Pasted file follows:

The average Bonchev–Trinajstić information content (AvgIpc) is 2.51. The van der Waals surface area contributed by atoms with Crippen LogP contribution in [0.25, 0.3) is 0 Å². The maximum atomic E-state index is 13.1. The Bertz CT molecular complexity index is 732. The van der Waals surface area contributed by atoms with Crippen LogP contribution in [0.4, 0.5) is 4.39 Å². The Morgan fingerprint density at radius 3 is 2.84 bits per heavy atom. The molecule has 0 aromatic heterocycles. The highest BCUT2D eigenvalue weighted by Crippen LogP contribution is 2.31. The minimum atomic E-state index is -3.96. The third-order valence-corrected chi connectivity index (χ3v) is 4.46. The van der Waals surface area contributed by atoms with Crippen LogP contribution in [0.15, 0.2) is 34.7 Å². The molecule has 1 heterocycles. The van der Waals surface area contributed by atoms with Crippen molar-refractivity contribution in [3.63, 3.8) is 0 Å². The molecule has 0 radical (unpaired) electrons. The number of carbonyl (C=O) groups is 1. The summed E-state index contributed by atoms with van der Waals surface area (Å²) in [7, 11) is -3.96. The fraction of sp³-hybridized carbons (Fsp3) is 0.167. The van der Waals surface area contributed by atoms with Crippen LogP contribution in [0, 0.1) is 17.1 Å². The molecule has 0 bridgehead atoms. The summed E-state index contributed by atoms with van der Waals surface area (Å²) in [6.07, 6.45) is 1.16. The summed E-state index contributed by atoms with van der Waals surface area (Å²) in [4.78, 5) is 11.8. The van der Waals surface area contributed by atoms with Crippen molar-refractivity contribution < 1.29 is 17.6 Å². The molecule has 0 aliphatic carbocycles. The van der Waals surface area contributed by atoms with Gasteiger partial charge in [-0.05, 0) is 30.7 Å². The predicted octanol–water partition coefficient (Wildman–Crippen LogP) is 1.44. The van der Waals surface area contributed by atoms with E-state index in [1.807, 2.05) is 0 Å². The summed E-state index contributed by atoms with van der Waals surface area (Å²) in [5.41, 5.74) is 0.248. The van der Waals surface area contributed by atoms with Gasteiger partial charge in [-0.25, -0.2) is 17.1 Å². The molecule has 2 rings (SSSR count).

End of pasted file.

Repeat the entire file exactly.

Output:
The average Bonchev–Trinajstić information content (AvgIpc) is 2.51. The van der Waals surface area contributed by atoms with Crippen LogP contribution in [0.25, 0.3) is 0 Å². The maximum atomic E-state index is 13.1. The Bertz CT molecular complexity index is 732. The van der Waals surface area contributed by atoms with Crippen LogP contribution in [0.4, 0.5) is 4.39 Å². The Morgan fingerprint density at radius 3 is 2.84 bits per heavy atom. The molecule has 0 aromatic heterocycles. The highest BCUT2D eigenvalue weighted by Crippen LogP contribution is 2.31. The minimum atomic E-state index is -3.96. The third-order valence-corrected chi connectivity index (χ3v) is 4.46. The van der Waals surface area contributed by atoms with Crippen LogP contribution in [0.15, 0.2) is 34.7 Å². The molecule has 1 heterocycles. The van der Waals surface area contributed by atoms with Crippen molar-refractivity contribution in [3.63, 3.8) is 0 Å². The molecule has 0 radical (unpaired) electrons. The number of carbonyl (C=O) groups is 1. The summed E-state index contributed by atoms with van der Waals surface area (Å²) in [7, 11) is -3.96. The fraction of sp³-hybridized carbons (Fsp3) is 0.167. The van der Waals surface area contributed by atoms with Crippen LogP contribution in [0, 0.1) is 17.1 Å². The molecule has 0 bridgehead atoms. The summed E-state index contributed by atoms with van der Waals surface area (Å²) in [6.07, 6.45) is 1.16. The summed E-state index contributed by atoms with van der Waals surface area (Å²) in [4.78, 5) is 11.8. The van der Waals surface area contributed by atoms with Crippen molar-refractivity contribution < 1.29 is 17.6 Å². The molecule has 0 aliphatic carbocycles. The van der Waals surface area contributed by atoms with Gasteiger partial charge in [-0.05, 0) is 30.7 Å². The predicted octanol–water partition coefficient (Wildman–Crippen LogP) is 1.44. The van der Waals surface area contributed by atoms with E-state index in [1.807, 2.05) is 0 Å². The summed E-state index contributed by atoms with van der Waals surface area (Å²) in [5.41, 5.74) is 0.248. The van der Waals surface area contributed by atoms with Gasteiger partial charge in [-0.25, -0.2) is 17.1 Å². The molecule has 2 rings (SSSR count).